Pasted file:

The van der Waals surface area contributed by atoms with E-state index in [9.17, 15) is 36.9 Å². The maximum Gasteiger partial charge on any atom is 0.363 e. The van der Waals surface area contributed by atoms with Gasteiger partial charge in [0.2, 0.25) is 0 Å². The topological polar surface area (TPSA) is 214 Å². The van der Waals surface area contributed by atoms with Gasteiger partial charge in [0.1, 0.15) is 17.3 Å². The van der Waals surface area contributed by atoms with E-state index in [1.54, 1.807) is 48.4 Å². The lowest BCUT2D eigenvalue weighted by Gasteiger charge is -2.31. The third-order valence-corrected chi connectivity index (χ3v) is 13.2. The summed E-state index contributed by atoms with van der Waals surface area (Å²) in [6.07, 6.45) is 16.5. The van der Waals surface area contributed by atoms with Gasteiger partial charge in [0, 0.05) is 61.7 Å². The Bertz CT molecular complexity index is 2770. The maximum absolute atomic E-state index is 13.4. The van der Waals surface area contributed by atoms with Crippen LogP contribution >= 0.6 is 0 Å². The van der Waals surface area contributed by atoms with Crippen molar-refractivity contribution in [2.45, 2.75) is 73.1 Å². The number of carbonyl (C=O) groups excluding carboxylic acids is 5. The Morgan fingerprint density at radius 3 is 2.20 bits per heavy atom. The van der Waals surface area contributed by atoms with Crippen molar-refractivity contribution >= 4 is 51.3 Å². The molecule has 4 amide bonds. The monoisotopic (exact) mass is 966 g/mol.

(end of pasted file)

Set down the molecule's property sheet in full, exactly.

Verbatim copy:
The van der Waals surface area contributed by atoms with E-state index in [9.17, 15) is 36.9 Å². The maximum Gasteiger partial charge on any atom is 0.363 e. The van der Waals surface area contributed by atoms with Gasteiger partial charge in [0.2, 0.25) is 0 Å². The topological polar surface area (TPSA) is 214 Å². The van der Waals surface area contributed by atoms with Gasteiger partial charge in [0.1, 0.15) is 17.3 Å². The van der Waals surface area contributed by atoms with E-state index in [1.54, 1.807) is 48.4 Å². The lowest BCUT2D eigenvalue weighted by Gasteiger charge is -2.31. The third-order valence-corrected chi connectivity index (χ3v) is 13.2. The summed E-state index contributed by atoms with van der Waals surface area (Å²) in [6.07, 6.45) is 16.5. The van der Waals surface area contributed by atoms with Gasteiger partial charge in [0, 0.05) is 61.7 Å². The Bertz CT molecular complexity index is 2770. The maximum absolute atomic E-state index is 13.4. The van der Waals surface area contributed by atoms with Crippen LogP contribution >= 0.6 is 0 Å². The van der Waals surface area contributed by atoms with Crippen molar-refractivity contribution in [2.45, 2.75) is 73.1 Å². The number of carbonyl (C=O) groups excluding carboxylic acids is 5. The Morgan fingerprint density at radius 3 is 2.20 bits per heavy atom. The van der Waals surface area contributed by atoms with Crippen molar-refractivity contribution >= 4 is 51.3 Å². The molecule has 4 amide bonds. The monoisotopic (exact) mass is 966 g/mol.